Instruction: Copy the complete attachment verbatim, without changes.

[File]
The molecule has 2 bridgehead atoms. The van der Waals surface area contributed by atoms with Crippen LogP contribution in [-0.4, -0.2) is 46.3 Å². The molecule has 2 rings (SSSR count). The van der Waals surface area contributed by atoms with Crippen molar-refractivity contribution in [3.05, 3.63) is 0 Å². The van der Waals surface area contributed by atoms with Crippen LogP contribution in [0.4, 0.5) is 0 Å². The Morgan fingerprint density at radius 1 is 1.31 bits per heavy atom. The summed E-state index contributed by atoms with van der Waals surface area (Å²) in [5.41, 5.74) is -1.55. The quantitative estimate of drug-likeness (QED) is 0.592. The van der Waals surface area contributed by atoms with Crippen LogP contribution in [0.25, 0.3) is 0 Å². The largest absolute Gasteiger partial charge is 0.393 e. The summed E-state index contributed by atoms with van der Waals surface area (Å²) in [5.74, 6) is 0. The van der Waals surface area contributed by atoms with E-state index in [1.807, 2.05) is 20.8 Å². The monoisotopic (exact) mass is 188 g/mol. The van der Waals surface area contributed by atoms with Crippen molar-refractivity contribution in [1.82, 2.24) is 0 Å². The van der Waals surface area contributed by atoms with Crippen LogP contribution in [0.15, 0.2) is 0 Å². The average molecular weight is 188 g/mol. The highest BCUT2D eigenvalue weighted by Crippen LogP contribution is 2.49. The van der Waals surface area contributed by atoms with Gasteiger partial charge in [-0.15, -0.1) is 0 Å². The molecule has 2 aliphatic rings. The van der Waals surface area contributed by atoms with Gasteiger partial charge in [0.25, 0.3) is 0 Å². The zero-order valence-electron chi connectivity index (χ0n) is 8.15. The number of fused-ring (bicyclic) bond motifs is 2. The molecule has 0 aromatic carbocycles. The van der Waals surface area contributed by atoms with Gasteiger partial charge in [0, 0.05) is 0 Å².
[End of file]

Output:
The molecule has 2 bridgehead atoms. The van der Waals surface area contributed by atoms with Crippen LogP contribution in [-0.4, -0.2) is 46.3 Å². The molecule has 2 rings (SSSR count). The van der Waals surface area contributed by atoms with Crippen molar-refractivity contribution in [3.05, 3.63) is 0 Å². The van der Waals surface area contributed by atoms with Crippen LogP contribution in [0.4, 0.5) is 0 Å². The Morgan fingerprint density at radius 1 is 1.31 bits per heavy atom. The summed E-state index contributed by atoms with van der Waals surface area (Å²) in [5.41, 5.74) is -1.55. The quantitative estimate of drug-likeness (QED) is 0.592. The van der Waals surface area contributed by atoms with Crippen LogP contribution in [0.25, 0.3) is 0 Å². The largest absolute Gasteiger partial charge is 0.393 e. The summed E-state index contributed by atoms with van der Waals surface area (Å²) in [5.74, 6) is 0. The van der Waals surface area contributed by atoms with E-state index in [1.807, 2.05) is 20.8 Å². The monoisotopic (exact) mass is 188 g/mol. The van der Waals surface area contributed by atoms with Crippen molar-refractivity contribution in [1.82, 2.24) is 0 Å². The van der Waals surface area contributed by atoms with Crippen LogP contribution in [0.15, 0.2) is 0 Å². The average molecular weight is 188 g/mol. The highest BCUT2D eigenvalue weighted by Crippen LogP contribution is 2.49. The van der Waals surface area contributed by atoms with Gasteiger partial charge in [-0.15, -0.1) is 0 Å². The molecule has 2 aliphatic rings. The van der Waals surface area contributed by atoms with Gasteiger partial charge in [0.25, 0.3) is 0 Å². The zero-order valence-electron chi connectivity index (χ0n) is 8.15. The number of fused-ring (bicyclic) bond motifs is 2. The molecule has 0 aromatic carbocycles. The van der Waals surface area contributed by atoms with Gasteiger partial charge in [0, 0.05) is 0 Å².